To learn more about Amy, check out her profile on Amazon!

Amy's book is enjoying some amazing reviews and I am excited to have her on today so she can share a little bit about herself with all of us!

What do you like best about writing?

I like getting lost in creating—in being able to become other people and getting lost in another world in my head. I guess you could say I like to make stuff up. But I also like the challenge of putting words on the page.

What’s your least favorite thing?

Well, since the question is about writing, and not about being an author (in which case I’d say marketing), I’d have to say coming up with a complete plot line. I’d rather my characters do that for me.
How did you come up with the title of your book?

In 1985, I visited a relative who lived in Abingdon, Virginia. She told me about a nearby place called Goose Pimple Junction. I thought the name was great and never forgot it. When I decided to write a humorous mystery, the name just fit with my vision for my fictional town. The title started out just Goose Pimple Junction, but a fellow writer suggested I add something to reflect the mystery, so I added murder and mayhem.

How did you create the plot for this book?

Most of the 1930s part of the story came from family history. I took true stories that I’d heard since childhood and wrote the book around them. I thought they were compelling stories that should be told. The character P.D. (Psalmist David) is my grandfather, and his mother and his brother-in-law, were actually murdered just two years apart, just as they happen in the book. I thought it was tragic that one of the murders was never solved, so I created a character who would solve it seventy-five years later. All of the characters in my book are fictional and are not intended to be representative of the real people, but I wanted to stay true to the facts of the murders as much as possible. To do that, I used actual newspaper articles and my father’s accounts of the events. The stories about the town drunks actually happened, as did the scene where P.D. uses the whistle to foil an ambush. I love that story!

What’s your favorite line from a book?
Darcy’s line in Pride & Prejudice: “You must allow me to tell you how ardently I admire and love you.”
Tell us a book you’re an evangelist for.
I love Dennis Hart’s Life Minus 3½. It’s the true story of the embezzlement of eleven million dollars. I love his writing style. It’s suspenseful, sad, funny…I can’t believe a publisher hasn’t picked it up.
Have you ever bought any books just for the cover? Did you enjoy it?
Yes, I bought Wild: From Lost to Found on the Pacific Crest Trail, but I haven’t gotten around to reading it yet.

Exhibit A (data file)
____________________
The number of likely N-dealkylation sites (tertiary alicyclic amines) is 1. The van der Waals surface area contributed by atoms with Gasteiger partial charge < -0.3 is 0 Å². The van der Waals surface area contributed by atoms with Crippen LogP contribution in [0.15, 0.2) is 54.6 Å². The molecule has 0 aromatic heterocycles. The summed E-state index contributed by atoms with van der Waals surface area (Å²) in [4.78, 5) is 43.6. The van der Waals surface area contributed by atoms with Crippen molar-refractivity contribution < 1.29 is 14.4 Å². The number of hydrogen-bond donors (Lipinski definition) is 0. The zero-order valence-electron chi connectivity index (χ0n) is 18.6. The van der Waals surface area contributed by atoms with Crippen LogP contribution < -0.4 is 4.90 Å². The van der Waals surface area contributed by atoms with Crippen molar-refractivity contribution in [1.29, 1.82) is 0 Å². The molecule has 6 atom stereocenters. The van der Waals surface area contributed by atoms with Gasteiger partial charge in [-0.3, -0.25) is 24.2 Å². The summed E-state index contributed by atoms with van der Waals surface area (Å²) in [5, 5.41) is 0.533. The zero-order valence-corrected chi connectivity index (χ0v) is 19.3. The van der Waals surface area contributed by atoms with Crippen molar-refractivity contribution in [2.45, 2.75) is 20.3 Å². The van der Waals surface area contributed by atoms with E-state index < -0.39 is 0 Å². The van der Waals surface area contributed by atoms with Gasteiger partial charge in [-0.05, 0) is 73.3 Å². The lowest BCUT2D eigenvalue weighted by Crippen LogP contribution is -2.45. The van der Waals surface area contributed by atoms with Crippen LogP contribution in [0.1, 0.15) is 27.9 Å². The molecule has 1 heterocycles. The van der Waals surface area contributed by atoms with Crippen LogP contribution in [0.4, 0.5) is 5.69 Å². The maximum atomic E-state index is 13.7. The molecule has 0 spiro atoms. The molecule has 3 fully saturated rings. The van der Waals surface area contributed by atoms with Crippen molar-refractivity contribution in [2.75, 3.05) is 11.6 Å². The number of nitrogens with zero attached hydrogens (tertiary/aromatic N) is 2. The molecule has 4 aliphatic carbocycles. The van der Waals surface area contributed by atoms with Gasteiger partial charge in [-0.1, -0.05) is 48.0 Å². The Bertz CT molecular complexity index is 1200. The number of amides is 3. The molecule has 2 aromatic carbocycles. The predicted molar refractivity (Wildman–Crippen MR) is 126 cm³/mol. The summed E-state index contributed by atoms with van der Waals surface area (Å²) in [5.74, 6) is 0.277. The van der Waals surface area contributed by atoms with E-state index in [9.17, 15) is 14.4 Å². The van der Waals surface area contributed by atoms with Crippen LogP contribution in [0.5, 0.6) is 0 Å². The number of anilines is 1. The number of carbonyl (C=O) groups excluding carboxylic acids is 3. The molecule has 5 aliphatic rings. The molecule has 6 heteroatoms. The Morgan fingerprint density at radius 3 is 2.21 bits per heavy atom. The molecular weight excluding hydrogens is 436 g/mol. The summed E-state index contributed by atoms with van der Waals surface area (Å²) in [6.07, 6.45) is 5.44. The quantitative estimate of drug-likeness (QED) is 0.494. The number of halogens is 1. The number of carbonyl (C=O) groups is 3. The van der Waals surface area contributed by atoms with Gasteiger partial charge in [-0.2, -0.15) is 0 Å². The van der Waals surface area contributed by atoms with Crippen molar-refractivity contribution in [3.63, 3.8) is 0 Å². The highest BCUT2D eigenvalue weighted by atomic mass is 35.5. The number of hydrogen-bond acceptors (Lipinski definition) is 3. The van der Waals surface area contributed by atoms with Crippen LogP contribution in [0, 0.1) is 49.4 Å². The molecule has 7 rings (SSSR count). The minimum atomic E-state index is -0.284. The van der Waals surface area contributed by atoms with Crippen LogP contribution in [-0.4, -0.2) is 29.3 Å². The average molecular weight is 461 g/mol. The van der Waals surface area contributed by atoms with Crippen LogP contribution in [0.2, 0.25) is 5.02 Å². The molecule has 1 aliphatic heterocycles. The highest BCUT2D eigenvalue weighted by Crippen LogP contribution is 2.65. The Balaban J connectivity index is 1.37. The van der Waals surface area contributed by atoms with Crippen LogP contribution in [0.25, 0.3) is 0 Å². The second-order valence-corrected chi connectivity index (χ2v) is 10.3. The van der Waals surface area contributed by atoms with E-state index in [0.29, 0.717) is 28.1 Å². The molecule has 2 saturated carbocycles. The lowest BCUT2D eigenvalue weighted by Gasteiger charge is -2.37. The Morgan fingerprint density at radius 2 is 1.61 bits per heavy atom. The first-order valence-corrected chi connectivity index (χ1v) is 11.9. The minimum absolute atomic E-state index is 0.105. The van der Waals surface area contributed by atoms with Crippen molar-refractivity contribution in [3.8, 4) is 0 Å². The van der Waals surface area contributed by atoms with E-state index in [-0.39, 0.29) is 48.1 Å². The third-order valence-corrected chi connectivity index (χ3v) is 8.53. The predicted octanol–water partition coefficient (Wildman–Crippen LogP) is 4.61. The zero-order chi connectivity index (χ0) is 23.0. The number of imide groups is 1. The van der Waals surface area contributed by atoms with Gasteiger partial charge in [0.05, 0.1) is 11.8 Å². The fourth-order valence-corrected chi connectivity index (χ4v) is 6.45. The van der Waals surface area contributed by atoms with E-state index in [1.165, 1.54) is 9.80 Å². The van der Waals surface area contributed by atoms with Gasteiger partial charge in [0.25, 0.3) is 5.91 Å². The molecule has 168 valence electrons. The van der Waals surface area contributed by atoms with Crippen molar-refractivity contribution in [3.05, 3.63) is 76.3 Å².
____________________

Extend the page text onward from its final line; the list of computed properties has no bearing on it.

How do you name your characters?

Some of my characters name themselves right off the bat. For some reason, the name pops in my head and it’s perfect for that character, and it sticks. I also look at the obits a lot and keep a running list of interesting names I see. If a character won’t name him or herself, I go to the list and see if something clicks. I never knew how many crazy nicknames people have until I started trolling the obits. But I have trouble with surnames. Lately, I’ve started using names of counties in Kentucky. That gives me a wide pool from which to draw. It should last me for a while.

What would your main character say about you?

Tess says I’m a very nice person and greatly underappreciated. (cheesy grin.)

If you could be one of your characters, which one would you choose?

I’d be Louetta. She’s never at a loss for words, never met a stranger, and always the life of the party. She also owns a bookstore. Enough said?

With which of your characters would you most like to be stuck on a deserted island?

Well, that’s easy. Jack, of course. Handsome, smart, witty, and he’s a writer. Hello! We could collaborate…on several things. Ahem.

Do you have any quirks to your writing?

Hmmm…maybe this is a quirk…I name a character Lou, or some derivative of it, in every book I write, as sort of a nod to where I live--Louisville. There’s Louetta, or Lou, in my GPJ books, the mc in my children’s book is Louie, a WIP contemporary romance has an Elouise, and the thriller I’ve been working on forever, has a Louis. They aren’t always the main character, but there’s always one in the book somewhere.

What do you like to do when you’re not writing?

I guess it goes without saying that I love to read. I also love photography, I love to bake, and I’m addicted to Pinterest.

What are you working on now?

I’m working on GPJ3. Pickle’s mother, Caledonia, is the main character in this one. She’s a true southern belle and the last person on earth you’d expect someone would hire a hitman to kill. I think Jack and Tess will be back to play more prominent roles in this one.

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And there you have it, folks! If you like mystery or are simply looking for a good book to settle in with, be sure to add Murder & Mayhem in Goose Pimple Junction to your TBR.  




  1. Thank you for hosting me today, Brandi!

    1. Anytime, Amy! I do hope you return when you release your next work of art :)